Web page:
The HRC Story

Vice President, Communications & Marketing

Department: Blog AuthorCommunications and Marketing

Fred Sainz

Fred Sainz

Fred Sainz is the Human Rights Campaign’s Vice President for Communications & Marketing. Since joining the organization in 2010, Sainz has turned HRC into a media powerhouse—on television, in print, and across social media. In 2013, he was named Public Relations Professional of the Year by PR News for doing “as much as any single person can to promote a fundamental shift in the mores of our nation.”

Over the course of his tenure, Sainz and his team have led historic communications and marketing efforts associated with three U.S. Supreme Court cases; federal legislation ranging from the repeal of “Don’t Ask, Don’t Tell” to the historic passage of the Employment Non-Discrimination Act in the Senate; hundreds of federal policy and regulatory changes; a presidential campaign, three election cycles and dozens of candidate endorsements; hundreds of pieces of state legislation; and thousands of “momentum moments” used strategically to propel the LGBT movement and HRC forward.

In 2013, as the Windsor and Perry cases reached the Supreme Court, HRC and Sainz spearheaded an unprecedented national public awareness campaign that brought pro-marriage equality voices to editorial pages, television advertisements and Internet platforms all across the country. And as oral arguments began, Sainz’s team launched a red-tinted version of HRC’s iconic equal-sign logo that would soon be adopted as a profile picture by more than 10 million Facebook users—including countless businesses, politicians and celebrities. At the time it was the most viral campaign in the history of social media, and the red equal sign was named “Symbol of the Year” by Stanford University.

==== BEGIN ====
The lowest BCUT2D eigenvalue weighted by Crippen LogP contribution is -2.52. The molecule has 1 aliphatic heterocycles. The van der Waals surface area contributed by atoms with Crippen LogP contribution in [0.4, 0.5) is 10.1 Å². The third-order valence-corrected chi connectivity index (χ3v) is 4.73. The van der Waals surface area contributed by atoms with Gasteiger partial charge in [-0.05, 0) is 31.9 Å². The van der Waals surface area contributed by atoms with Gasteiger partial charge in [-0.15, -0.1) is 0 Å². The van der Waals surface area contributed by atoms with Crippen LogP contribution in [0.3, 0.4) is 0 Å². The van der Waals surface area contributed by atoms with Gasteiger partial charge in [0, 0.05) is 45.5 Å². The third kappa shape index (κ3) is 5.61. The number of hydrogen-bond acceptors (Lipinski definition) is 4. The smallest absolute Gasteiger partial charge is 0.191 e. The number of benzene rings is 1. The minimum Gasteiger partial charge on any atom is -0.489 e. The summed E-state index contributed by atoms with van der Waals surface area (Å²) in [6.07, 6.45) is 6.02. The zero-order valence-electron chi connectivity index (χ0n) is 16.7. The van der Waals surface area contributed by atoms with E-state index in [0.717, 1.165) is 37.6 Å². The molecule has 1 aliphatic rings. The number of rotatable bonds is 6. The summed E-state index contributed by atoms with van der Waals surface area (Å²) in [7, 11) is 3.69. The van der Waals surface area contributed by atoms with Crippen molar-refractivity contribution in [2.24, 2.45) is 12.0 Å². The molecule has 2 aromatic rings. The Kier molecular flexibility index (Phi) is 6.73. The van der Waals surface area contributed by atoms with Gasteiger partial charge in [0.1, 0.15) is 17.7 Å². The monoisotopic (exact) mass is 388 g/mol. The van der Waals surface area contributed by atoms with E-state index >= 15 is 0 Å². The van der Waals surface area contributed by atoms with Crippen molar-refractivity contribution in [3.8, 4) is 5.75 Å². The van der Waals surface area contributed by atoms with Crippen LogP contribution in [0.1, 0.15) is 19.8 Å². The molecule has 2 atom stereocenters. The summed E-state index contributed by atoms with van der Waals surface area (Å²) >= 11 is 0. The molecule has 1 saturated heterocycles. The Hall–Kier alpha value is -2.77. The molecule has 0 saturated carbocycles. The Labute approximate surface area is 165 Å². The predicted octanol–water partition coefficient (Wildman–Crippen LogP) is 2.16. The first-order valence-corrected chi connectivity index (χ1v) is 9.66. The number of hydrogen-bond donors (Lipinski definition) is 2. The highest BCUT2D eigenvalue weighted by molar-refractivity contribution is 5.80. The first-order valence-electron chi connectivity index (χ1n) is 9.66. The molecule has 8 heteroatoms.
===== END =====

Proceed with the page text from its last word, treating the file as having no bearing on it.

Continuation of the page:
Throughout this year, Sainz and his team have launched an unprecedented public affairs blitz against more than 100 pieces of anti-LGBT legislation across the country. After Indiana Governor Mike Pence signed a so-called “religious freedom” bill into law, HRC was at the forefront of the backlash. From national op-eds to an unprecedented sign-on letter of more than 100 tech sector executives calling for nationwide non-discrimination protections, HRC’s efforts around this harmful legislation created one of the most memorable media moments for equality in recent years. 

Sainz's previous work has put him at the intersection of government and philanthropy—serving as spokesman for one of the nation’s largest municipal governments as well as one of the most powerful LGBT philanthropic advocacy organizations. He got his start in the White House at age 20, and remains the second-youngest person ever to work in the West Wing.